The nature of the U.S. victory became clearer, along familiar lines, in the following months. Its character is described by Andres Oppenheimer in the Miami Herald in June, under the heading "Panama Flirts with Economic Recovery" -- that is, recovery from the depths to which it was plunged by illegal U.S. economic warfare, then invasion and occupation. But there is a qualification: "Six months after the U.S. invasion, Panama is showing signs of growing prosperity -- at least for the largely white-skinned business class that has regained its influence after more than two decades of military rule." The luxury shops are again full of goods, and "Panama's nightlife is also perking up" as "foreign tourists, mostly U.S. businessmen, can be seen most evenings sipping martinis in the lobbies of the biggest hotels," which are sometimes "booked solid -- a contrast to the moribund atmosphere there before the invasion." Newspapers are filled with ads from department stores, banks, and insurance firms. "The upper class and the middle classes are doing great," a Western European diplomat observes: "They had the money in U.S. bank accounts and are bringing it back to the country. But the poor are in bad shape, because the government is bankrupt and can't help them." "The Catholic Church has begun to denounce what it sees as a lack of government concern for the poor," Oppenheimer continues. An editorial in a Church weekly "lashed out at authorities for devoting their energies to helping the private sector while breaking their original promises not to fire low-income public workers."72 In short, the important people are doing just fine.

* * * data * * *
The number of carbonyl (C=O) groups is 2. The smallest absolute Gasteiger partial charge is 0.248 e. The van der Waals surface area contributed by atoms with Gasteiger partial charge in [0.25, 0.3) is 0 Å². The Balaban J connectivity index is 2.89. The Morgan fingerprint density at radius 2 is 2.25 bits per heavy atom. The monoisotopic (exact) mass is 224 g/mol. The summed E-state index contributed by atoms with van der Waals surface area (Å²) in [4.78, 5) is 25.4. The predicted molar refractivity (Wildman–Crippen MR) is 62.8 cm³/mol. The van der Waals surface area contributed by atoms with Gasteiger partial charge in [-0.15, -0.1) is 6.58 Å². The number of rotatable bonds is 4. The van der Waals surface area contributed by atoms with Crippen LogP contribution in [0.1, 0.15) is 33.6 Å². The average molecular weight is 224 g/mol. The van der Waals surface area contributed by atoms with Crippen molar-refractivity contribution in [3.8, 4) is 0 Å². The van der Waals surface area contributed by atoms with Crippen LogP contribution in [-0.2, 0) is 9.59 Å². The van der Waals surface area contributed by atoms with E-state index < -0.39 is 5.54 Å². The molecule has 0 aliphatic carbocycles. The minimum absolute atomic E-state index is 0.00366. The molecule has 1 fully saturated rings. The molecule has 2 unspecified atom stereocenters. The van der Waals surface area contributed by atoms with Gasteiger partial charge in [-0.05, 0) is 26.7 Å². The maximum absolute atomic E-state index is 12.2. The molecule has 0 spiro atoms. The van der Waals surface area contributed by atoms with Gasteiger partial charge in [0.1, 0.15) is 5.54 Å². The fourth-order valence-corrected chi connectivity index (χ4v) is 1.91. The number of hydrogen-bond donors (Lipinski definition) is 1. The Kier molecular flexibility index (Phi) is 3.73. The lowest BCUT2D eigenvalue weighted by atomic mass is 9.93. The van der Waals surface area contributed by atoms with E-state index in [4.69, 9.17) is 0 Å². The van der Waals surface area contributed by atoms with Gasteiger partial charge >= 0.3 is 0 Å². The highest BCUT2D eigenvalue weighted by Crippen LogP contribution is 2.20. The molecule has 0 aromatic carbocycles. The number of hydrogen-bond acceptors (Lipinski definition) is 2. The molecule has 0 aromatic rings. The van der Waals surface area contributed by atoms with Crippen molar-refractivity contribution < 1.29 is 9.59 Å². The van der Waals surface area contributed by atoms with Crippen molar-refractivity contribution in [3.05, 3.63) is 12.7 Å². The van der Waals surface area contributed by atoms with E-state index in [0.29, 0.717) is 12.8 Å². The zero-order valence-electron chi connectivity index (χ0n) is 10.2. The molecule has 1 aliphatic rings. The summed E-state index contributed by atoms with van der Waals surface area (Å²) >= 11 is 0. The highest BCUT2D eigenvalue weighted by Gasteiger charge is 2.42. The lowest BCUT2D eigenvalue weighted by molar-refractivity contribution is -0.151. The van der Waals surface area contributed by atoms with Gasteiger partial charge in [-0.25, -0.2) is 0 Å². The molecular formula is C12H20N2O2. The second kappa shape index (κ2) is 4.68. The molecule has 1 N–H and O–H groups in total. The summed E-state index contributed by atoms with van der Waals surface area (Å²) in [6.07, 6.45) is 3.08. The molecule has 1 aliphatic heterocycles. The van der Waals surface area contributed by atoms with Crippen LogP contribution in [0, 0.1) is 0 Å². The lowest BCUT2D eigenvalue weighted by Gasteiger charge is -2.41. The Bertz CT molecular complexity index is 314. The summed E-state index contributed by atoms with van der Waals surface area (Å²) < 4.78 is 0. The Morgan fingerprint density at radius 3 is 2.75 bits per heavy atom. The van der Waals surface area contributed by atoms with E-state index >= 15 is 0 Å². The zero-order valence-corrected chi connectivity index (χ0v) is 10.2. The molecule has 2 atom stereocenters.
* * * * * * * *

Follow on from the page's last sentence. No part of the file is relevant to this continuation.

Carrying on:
On August 2, the Catholic bishops of Panama issued a pastoral letter condemning U.S. "interference in the country's internal affairs" and denouncing the December invasion as "a veritable tragedy in the annals of the country's history." The statement also condemned Washington's failure to provide aid to the people who continue to suffer from the invasion, and criticized the government for ignoring their plight. Their protest appears in the Guatemala City Central America Report under the heading "Church Raises Its Voice" -- though not loudly enough to be heard in Washington and New York.73

In August, a presidential commission proposed a plan for reconstructing the devastated economy. It called for an end to the "occupation of the State and its territory by U.S. troops" and the reestablishment of Panamanian sovereignty. Again, its voice did not reach the aggressors.74